Texas Parks & Wildlife Magazine May 2014

Canyoneering, survival tips, purple martin migration secrets
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May 2014 - Texas Parks & Wildlife Magazine

Three guys get away from it all canyoneering in the outback of Big Bend National Park, followed by a story outlining survival tips for those who get lost in the wilderness! The beloved purple martin reveals surprises about its migration. Carter Smith lauds Connie Hagar, the Bird Lady of Rockport. Read up on West Texas’ McDonald Observatory and East Texas turkeys. Find some facts about cannonballs at San Jacinto and snake fans out west. Learn how to make the most of your iPhone’s video capabilities and get tips for how to turn your life jacket into your best friend. 


Feature Articles

Courage and a Rope

Big Bend canyoneering provides high adventure for expert rock climbers.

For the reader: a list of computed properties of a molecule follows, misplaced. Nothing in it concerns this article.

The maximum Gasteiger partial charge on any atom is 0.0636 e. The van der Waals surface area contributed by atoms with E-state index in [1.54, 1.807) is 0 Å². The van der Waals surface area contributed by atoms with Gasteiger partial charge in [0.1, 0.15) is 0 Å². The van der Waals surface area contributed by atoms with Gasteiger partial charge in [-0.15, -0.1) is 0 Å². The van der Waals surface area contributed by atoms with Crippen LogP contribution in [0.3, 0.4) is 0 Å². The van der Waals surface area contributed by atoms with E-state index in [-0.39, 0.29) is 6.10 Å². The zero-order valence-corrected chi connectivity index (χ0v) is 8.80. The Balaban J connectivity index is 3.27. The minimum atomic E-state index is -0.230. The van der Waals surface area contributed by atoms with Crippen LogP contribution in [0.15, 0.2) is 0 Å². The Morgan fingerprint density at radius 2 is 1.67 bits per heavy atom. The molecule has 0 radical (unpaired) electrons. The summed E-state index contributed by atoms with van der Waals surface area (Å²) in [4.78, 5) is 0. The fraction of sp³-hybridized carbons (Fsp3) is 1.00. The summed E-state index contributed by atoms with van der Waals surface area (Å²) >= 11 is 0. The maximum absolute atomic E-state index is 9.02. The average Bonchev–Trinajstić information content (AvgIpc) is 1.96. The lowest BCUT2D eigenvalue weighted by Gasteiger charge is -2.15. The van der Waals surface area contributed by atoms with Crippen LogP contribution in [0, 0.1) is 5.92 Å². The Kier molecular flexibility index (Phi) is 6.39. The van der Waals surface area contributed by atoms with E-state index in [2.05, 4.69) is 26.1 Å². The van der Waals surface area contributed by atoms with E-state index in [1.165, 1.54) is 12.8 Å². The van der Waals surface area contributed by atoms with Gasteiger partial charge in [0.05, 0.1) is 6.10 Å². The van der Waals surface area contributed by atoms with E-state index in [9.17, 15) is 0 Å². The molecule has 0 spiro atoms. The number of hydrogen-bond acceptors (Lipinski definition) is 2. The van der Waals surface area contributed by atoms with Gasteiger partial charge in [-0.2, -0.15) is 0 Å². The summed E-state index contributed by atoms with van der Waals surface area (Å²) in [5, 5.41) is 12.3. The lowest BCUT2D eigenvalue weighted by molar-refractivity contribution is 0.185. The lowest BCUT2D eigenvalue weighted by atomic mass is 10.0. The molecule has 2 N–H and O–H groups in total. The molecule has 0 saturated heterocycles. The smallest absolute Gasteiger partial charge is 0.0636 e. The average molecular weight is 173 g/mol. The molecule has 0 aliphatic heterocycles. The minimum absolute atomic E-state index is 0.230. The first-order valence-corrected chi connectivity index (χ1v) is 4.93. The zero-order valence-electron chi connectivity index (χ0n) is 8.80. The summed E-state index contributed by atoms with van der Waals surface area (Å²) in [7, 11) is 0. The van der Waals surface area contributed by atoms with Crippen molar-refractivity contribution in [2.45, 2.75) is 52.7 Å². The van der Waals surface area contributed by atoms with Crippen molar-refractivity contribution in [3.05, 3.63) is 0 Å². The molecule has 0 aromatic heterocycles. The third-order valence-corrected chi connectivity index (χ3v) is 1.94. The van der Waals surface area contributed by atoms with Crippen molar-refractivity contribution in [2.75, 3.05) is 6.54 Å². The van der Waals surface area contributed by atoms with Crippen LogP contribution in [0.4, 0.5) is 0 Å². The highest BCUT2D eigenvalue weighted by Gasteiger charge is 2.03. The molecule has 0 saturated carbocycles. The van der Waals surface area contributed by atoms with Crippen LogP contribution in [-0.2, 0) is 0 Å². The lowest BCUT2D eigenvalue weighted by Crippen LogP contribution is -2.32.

west texas skyline at dusk

By Russell Roe

Ky Harkey pointed to an unnamed canyon in one of the most remote corners of Big Bend National Park and said that was where we were going.

In the satellite map image, the canyon sliced a dark, jagged gash across the Mesa de Anguila on the westernmost edge of the park. The tall, narrow walls of the gorge blocked out any light, keeping hidden any mysteries inside. Read more.


Staying Alive

If you’re lost in the wild, these seven survival tips could save you.

backpack with contents displayed on ground

By Dawn Bello

Though the park was unfamiliar territory, the couple had hiked rugged backcountry in a nearby area many times.

The weather was pleasant — sunny and warm during the day, with an evening chill necessitating jackets and warm sleeping bags. Their annual trip out to West Texas began like all the others but ended in life-or-death drama. Read more.


Purple Martin Majesty

Unlocking the secrets of a songbird’s amazing journey.

purple martin house on pole near windmill

By Elaine Robbins

The air is filled with a sweet chirruping as purple martins wheel and glide in the sky above a complex of birdhouses set on the gently rolling brushland property northwest of Corpus Christi. Other martins skim a nearby pond for insects or perch on the front stoops of their houses, gossiping with their neighbors. At a long table, a team works quickly to tag one of the birds. Read more.


More Articles





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